I have the good fortune to live with someone that is incredibly optimistic. Everyday is a bright, sunshiny day. She tends to see the good in people and situations. I think this is an admirable quality, though at times I view it as a little naive. I will admit that I am not quite the optimist that this lovely lady is.There have been times when I refer to her as “Pollyanna”. Pollyanna is a best-selling novel by Eleanor H. Porter that is now considered a classic of children’s literature, with the title character’s name becoming a popular term for someone with an optimistic outlook.
I have read books over the years that focus on a positive attitude. For example, “As A Man Thinketh” by James Allen. There are sayings by Zig Ziglar such as “your attitude, not your aptitude, will determine your altitude”. The list goes on and on. An optimistic attitude is a good thing. Nobody wants to hang around with a curmudgeon.
With that said, sometimes thinking optimistically can be a hindrance. I may have just heard someone say “blasphemy”. Let me explain.
Whenever we begin a new endeavor, whether it’s a project, a trip or a business, we believe that it will be a success. If we didn’t believe that, we wouldn’t do it. Nobody starts out thinking “I can’t wait for this to fail…let’s get started!” We have an inherent bias toward optimism. In the project management world this has been referred to as the “conspiracy of optimism”.
We’ve all heard of projects that began with much fanfare, only to crash and burn after huge cost overruns and delays. When the project finally is halted, a scapegoat is usually found and a team performs a post-mortem (after death). I think they should call it a post festum (after the feast). I know that the point of the exercise is to learn how and why things went wrong, but it’s too late. The patient has expired.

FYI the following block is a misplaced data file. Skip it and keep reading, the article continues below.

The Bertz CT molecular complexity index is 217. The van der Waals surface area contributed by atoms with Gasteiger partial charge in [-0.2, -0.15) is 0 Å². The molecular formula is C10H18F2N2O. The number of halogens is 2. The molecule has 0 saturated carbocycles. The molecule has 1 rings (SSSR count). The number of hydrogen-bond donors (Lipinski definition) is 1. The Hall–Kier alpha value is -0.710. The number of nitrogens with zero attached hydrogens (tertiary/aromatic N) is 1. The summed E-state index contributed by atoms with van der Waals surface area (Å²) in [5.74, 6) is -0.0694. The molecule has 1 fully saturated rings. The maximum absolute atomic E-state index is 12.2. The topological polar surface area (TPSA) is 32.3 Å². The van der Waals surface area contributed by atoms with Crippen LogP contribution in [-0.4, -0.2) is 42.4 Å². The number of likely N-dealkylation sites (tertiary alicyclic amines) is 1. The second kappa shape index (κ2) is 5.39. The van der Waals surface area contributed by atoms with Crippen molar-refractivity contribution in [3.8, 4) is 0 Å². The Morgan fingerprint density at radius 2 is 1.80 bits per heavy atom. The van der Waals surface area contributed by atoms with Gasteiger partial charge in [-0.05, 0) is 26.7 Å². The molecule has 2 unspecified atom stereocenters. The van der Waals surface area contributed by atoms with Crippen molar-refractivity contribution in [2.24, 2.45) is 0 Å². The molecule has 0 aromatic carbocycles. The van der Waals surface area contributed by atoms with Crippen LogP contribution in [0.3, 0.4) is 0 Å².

I’d like to suggest that we start doing what I call a pre mortem (before death). While we’re still healthy and kicking, let’s examine what could go wrongand how we might prevent those things from happening. For project managers, this would be risk management, but the way in which a pre mortem is performed is a bit different than gathering risks and creating a mitigation plan.
For a pre mortem exercise, I ask those involved to write a story for my eyes only. This narrative is about how and why the project will crash and burn. They can call out specific groups or even individuals. They can call out prior projects or experiences. They can gather and submit data. Basically, I ask them to tell me why this project will fail, not why it will succeed. Having the team members write this and send it only to me provides them with anonymity and allows me to understand risks from their perspective. This also enables the less assertive members of the team to communicate their thoughts without others rebutting. I can then roll this up into a comprehensive view of what we hope to accomplish, along with what could prevent success and how we deal with those risks.
I can think of many times when I wished I would have done this (boy do I). Had I taken just a bit more time and gotten input from a few others on potential gotchas, I could have saved myself time, money and grief. Even working solo, I could have reached out to my network for input, but didn’t. Can any of you relate to this?
When you’re about to begin your new endeavor and Pollyanna pays a visit, remember that there are people you know that can help you identify blind spots, so utilize them. Increase your odds of success by taking a broader view…and keep that positive attitude 🙂
Roy Gatling has over 25 years experience in Business Operations and Program Management inside Fortune 500 companies. Learn more about Roy by visiting